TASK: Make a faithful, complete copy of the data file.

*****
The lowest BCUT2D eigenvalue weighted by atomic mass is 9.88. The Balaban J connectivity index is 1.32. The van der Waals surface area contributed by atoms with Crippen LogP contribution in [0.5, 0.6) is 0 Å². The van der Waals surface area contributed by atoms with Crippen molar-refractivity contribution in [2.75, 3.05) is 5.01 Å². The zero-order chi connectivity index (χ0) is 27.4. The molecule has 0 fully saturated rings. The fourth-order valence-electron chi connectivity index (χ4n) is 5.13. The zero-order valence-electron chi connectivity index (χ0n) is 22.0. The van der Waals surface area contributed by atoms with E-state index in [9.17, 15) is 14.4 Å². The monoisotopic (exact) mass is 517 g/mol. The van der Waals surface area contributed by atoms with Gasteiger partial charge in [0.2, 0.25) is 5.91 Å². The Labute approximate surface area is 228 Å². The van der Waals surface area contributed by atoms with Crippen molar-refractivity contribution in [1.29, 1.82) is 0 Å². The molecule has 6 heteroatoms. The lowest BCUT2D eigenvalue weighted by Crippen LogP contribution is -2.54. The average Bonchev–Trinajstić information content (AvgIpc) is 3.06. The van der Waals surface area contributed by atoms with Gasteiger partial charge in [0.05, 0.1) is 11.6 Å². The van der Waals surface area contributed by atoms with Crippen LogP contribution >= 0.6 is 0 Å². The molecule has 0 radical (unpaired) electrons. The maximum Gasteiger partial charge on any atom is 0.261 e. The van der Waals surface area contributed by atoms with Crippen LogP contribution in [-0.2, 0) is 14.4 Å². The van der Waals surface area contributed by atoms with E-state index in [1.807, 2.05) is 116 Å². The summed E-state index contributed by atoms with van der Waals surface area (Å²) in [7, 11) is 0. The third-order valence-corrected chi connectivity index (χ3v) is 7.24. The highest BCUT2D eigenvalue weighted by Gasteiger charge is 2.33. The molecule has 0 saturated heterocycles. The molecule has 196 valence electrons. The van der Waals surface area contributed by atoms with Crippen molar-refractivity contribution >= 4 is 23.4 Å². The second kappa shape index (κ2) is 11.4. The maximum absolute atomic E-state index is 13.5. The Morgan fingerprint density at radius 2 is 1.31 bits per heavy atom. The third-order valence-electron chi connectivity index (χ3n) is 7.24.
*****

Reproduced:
The lowest BCUT2D eigenvalue weighted by atomic mass is 9.88. The Balaban J connectivity index is 1.32. The van der Waals surface area contributed by atoms with Crippen LogP contribution in [0.5, 0.6) is 0 Å². The van der Waals surface area contributed by atoms with Crippen molar-refractivity contribution in [2.75, 3.05) is 5.01 Å². The zero-order chi connectivity index (χ0) is 27.4. The molecule has 0 fully saturated rings. The fourth-order valence-electron chi connectivity index (χ4n) is 5.13. The zero-order valence-electron chi connectivity index (χ0n) is 22.0. The van der Waals surface area contributed by atoms with E-state index in [9.17, 15) is 14.4 Å². The monoisotopic (exact) mass is 517 g/mol. The van der Waals surface area contributed by atoms with Gasteiger partial charge in [0.2, 0.25) is 5.91 Å². The Labute approximate surface area is 228 Å². The van der Waals surface area contributed by atoms with Crippen molar-refractivity contribution in [1.29, 1.82) is 0 Å². The molecule has 6 heteroatoms. The lowest BCUT2D eigenvalue weighted by Crippen LogP contribution is -2.54. The average Bonchev–Trinajstić information content (AvgIpc) is 3.06. The van der Waals surface area contributed by atoms with Gasteiger partial charge in [0.05, 0.1) is 11.6 Å². The van der Waals surface area contributed by atoms with Crippen LogP contribution >= 0.6 is 0 Å². The molecule has 0 radical (unpaired) electrons. The maximum Gasteiger partial charge on any atom is 0.261 e. The van der Waals surface area contributed by atoms with Crippen LogP contribution in [-0.2, 0) is 14.4 Å². The van der Waals surface area contributed by atoms with E-state index in [1.807, 2.05) is 116 Å². The summed E-state index contributed by atoms with van der Waals surface area (Å²) in [7, 11) is 0. The third-order valence-corrected chi connectivity index (χ3v) is 7.24. The highest BCUT2D eigenvalue weighted by Gasteiger charge is 2.33. The molecule has 0 saturated heterocycles. The molecule has 196 valence electrons. The van der Waals surface area contributed by atoms with Crippen molar-refractivity contribution >= 4 is 23.4 Å². The second kappa shape index (κ2) is 11.4. The maximum absolute atomic E-state index is 13.5. The Morgan fingerprint density at radius 2 is 1.31 bits per heavy atom. The third-order valence-electron chi connectivity index (χ3n) is 7.24.